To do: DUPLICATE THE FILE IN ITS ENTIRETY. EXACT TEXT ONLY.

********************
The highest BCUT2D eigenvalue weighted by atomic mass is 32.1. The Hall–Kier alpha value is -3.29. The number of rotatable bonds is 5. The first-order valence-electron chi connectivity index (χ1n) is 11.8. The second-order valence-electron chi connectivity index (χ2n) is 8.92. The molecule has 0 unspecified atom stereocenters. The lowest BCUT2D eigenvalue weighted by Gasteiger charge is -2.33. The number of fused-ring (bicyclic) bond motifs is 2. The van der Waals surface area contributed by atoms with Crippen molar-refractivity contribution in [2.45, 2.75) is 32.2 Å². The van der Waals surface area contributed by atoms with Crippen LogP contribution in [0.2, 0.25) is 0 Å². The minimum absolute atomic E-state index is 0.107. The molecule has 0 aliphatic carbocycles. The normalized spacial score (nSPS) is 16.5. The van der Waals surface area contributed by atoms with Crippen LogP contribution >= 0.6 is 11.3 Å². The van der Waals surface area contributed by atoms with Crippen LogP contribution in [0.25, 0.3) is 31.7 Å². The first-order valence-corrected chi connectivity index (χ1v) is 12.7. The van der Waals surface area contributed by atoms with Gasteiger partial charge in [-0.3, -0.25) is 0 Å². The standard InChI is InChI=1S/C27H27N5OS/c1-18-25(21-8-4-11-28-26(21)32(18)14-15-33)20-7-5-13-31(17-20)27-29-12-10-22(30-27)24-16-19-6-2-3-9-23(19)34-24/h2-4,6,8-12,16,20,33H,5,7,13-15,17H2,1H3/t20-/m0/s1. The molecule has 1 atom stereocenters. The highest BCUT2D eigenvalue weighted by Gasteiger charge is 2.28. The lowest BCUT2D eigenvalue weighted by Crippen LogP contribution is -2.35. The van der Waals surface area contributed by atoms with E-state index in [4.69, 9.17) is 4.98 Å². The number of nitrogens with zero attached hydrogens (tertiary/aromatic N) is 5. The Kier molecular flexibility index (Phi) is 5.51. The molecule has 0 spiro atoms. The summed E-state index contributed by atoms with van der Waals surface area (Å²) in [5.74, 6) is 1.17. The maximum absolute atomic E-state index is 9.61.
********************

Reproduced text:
The highest BCUT2D eigenvalue weighted by atomic mass is 32.1. The Hall–Kier alpha value is -3.29. The number of rotatable bonds is 5. The first-order valence-electron chi connectivity index (χ1n) is 11.8. The second-order valence-electron chi connectivity index (χ2n) is 8.92. The molecule has 0 unspecified atom stereocenters. The lowest BCUT2D eigenvalue weighted by Gasteiger charge is -2.33. The number of fused-ring (bicyclic) bond motifs is 2. The van der Waals surface area contributed by atoms with Crippen molar-refractivity contribution in [2.45, 2.75) is 32.2 Å². The van der Waals surface area contributed by atoms with Crippen LogP contribution in [0.2, 0.25) is 0 Å². The minimum absolute atomic E-state index is 0.107. The molecule has 0 aliphatic carbocycles. The normalized spacial score (nSPS) is 16.5. The van der Waals surface area contributed by atoms with Crippen LogP contribution >= 0.6 is 11.3 Å². The van der Waals surface area contributed by atoms with Crippen LogP contribution in [0.25, 0.3) is 31.7 Å². The first-order valence-corrected chi connectivity index (χ1v) is 12.7. The van der Waals surface area contributed by atoms with Gasteiger partial charge in [-0.3, -0.25) is 0 Å². The standard InChI is InChI=1S/C27H27N5OS/c1-18-25(21-8-4-11-28-26(21)32(18)14-15-33)20-7-5-13-31(17-20)27-29-12-10-22(30-27)24-16-19-6-2-3-9-23(19)34-24/h2-4,6,8-12,16,20,33H,5,7,13-15,17H2,1H3/t20-/m0/s1. The molecule has 1 atom stereocenters. The highest BCUT2D eigenvalue weighted by Gasteiger charge is 2.28. The lowest BCUT2D eigenvalue weighted by Crippen LogP contribution is -2.35. The van der Waals surface area contributed by atoms with E-state index in [4.69, 9.17) is 4.98 Å². The number of nitrogens with zero attached hydrogens (tertiary/aromatic N) is 5. The Kier molecular flexibility index (Phi) is 5.51. The molecule has 0 spiro atoms. The summed E-state index contributed by atoms with van der Waals surface area (Å²) in [5.74, 6) is 1.17. The maximum absolute atomic E-state index is 9.61.